If you are buying huge amounts of interpreting, you might need an agency. If your next event is about getting great results due to partnership with an expert, you need a consultant. If you need a consultant interpreter to build you a personalised, custom team of interpreters, drop me an email.

5 Signs You Hired a Conference Interpreter from Edinburgh

By: Jonathan Downie    Date: September 6, 2016

Edinburgh

 

If you have worked with interpreters a few times, you will realise that each one is slightly different. Want to know if your interpreters might have spent a lot of their career in Edinburgh? Here’s how you can tell.

 

1. They can predict when the words “haggis” and “whisky” will be mentioned.

After a few years on the Scottish conference circuit, it becomes really easy for conference interpreters to predict the contents of any introductory speech. There is, apparently, an iron law that says that you must mention two of Scotland’s most famous products within five minutes of starting any event. Maybe it’s to do with the fact that so many people associate those products with Scotland (even though the nation has invented so much else); maybe its because speakers easily fall into reusing old clichés. Whatever it is, it makes interpreting just that bit more predictable.

 

2. Accents? No problem.

By the time they have managed to interpret Aberdonian, Glaswegian, West Highlands and, of course, Geordie, no accent at any event ever scares an Edinburgh conference interpreter. It doesn’t matter whether their target language is French, Spanish or Chinese, they can deal with whichever speaker comes up.

 

3. They have been to all the best hotels in their home city but never stayed overnight.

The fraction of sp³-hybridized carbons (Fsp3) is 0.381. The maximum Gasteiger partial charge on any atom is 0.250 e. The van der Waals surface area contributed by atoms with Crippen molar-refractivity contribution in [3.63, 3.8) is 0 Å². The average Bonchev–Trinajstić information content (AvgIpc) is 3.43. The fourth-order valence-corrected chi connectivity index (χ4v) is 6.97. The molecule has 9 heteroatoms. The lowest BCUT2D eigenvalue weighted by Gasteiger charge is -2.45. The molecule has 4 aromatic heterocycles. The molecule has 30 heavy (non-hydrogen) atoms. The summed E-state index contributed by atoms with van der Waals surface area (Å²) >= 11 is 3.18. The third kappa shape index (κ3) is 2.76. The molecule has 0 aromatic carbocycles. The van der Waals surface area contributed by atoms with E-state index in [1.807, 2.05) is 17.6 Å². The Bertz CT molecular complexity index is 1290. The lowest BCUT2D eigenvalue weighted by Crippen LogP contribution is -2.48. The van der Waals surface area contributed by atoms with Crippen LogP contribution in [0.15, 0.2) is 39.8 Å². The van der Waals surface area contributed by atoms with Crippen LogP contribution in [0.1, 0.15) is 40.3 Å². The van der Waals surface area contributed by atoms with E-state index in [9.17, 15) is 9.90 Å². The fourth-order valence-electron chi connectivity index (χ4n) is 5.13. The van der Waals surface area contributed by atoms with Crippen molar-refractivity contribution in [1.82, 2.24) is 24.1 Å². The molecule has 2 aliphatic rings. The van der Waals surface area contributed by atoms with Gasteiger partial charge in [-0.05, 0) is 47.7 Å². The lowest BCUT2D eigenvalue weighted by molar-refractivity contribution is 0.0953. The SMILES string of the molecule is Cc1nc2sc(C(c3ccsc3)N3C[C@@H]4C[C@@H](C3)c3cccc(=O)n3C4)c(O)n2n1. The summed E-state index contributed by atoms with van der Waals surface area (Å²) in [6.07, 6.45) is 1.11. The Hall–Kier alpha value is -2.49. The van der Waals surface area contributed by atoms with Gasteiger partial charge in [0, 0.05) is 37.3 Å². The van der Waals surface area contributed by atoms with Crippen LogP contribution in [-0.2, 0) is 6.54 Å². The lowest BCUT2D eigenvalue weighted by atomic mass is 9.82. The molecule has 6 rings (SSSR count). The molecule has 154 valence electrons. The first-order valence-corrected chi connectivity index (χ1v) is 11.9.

For clients, the bonus of using a local interpreter is that you don’t need to pay for accommodation. For interpreters, the strange side-effect is that you might never get to find out whether the hotel actually has any rooms that don’t contain a digital projector, a fully quipped PA system and at least four soundproof interpreting booths.

 

4. They have interpreted in the rain.

Even if they leave for another market within a few years, ask any conference interpreter who has been on the Edinburgh market and they will be able to tell you stories of interpreting outdoors, in the rain. Is it just a quirk of Scottish weather? Is it a mark of how hardy they are? It could be both but that experience will mean that interpreters from Edinburgh know how to go the extra mile for clients (and where to find a smart rainproof coat … and a pharmacist that sells cold medicine).

 

5. Within five minutes of arriving anywhere, they become a walking public transport encyclopaedia.

Given that almost all of Edinburgh can be reached within two buses, Edinburgh conference interpreters soon get their heads around any public transport system you care to mention. When you live in a city with a 24 hour-a-day GPS-tracked bus service, plotting journeys becomes second nature and you expect to be able to do the same everywhere you go. Want to know how to get to your nearest airport at 4am, while carrying a large suitcase? Ask your nearest interpreter from Edinburgh.

 

 

They are hardy, they are friendly and they get to know new cities within a few hours. They are conference interpreters from Edinburgh. No matter which part of Scotland your next event might visit, if you are looking for interpreters, contact me and let’s create an impactful event together.